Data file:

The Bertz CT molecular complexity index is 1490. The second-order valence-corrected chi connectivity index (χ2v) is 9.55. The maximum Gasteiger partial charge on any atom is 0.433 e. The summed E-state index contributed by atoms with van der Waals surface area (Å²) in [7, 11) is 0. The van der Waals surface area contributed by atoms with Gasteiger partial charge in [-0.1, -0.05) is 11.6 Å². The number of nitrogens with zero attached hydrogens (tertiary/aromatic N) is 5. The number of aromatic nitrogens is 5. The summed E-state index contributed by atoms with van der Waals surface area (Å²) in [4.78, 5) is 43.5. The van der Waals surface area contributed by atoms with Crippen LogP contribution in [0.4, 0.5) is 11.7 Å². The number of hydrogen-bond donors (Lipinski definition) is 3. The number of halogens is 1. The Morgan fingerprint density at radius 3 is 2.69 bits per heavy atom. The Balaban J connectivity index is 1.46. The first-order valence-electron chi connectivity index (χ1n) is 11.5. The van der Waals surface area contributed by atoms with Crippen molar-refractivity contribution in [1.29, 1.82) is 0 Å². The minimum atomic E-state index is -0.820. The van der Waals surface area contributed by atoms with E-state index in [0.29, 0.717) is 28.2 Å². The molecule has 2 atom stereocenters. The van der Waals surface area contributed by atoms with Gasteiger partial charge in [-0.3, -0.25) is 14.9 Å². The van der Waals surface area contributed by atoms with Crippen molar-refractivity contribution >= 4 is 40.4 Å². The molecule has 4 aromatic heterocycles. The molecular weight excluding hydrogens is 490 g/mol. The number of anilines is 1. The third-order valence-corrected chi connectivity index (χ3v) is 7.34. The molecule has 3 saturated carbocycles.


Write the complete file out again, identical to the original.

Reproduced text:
The Bertz CT molecular complexity index is 1490. The second-order valence-corrected chi connectivity index (χ2v) is 9.55. The maximum Gasteiger partial charge on any atom is 0.433 e. The summed E-state index contributed by atoms with van der Waals surface area (Å²) in [7, 11) is 0. The van der Waals surface area contributed by atoms with Gasteiger partial charge in [-0.1, -0.05) is 11.6 Å². The number of nitrogens with zero attached hydrogens (tertiary/aromatic N) is 5. The number of aromatic nitrogens is 5. The summed E-state index contributed by atoms with van der Waals surface area (Å²) in [4.78, 5) is 43.5. The van der Waals surface area contributed by atoms with Crippen LogP contribution in [0.4, 0.5) is 11.7 Å². The number of hydrogen-bond donors (Lipinski definition) is 3. The number of halogens is 1. The Morgan fingerprint density at radius 3 is 2.69 bits per heavy atom. The Balaban J connectivity index is 1.46. The first-order valence-electron chi connectivity index (χ1n) is 11.5. The van der Waals surface area contributed by atoms with Crippen molar-refractivity contribution in [1.29, 1.82) is 0 Å². The minimum atomic E-state index is -0.820. The van der Waals surface area contributed by atoms with E-state index in [0.29, 0.717) is 28.2 Å². The molecule has 2 atom stereocenters. The van der Waals surface area contributed by atoms with Gasteiger partial charge in [-0.3, -0.25) is 14.9 Å². The van der Waals surface area contributed by atoms with Crippen molar-refractivity contribution >= 4 is 40.4 Å². The molecule has 4 aromatic heterocycles. The molecular weight excluding hydrogens is 490 g/mol. The number of anilines is 1. The third-order valence-corrected chi connectivity index (χ3v) is 7.34. The molecule has 3 saturated carbocycles.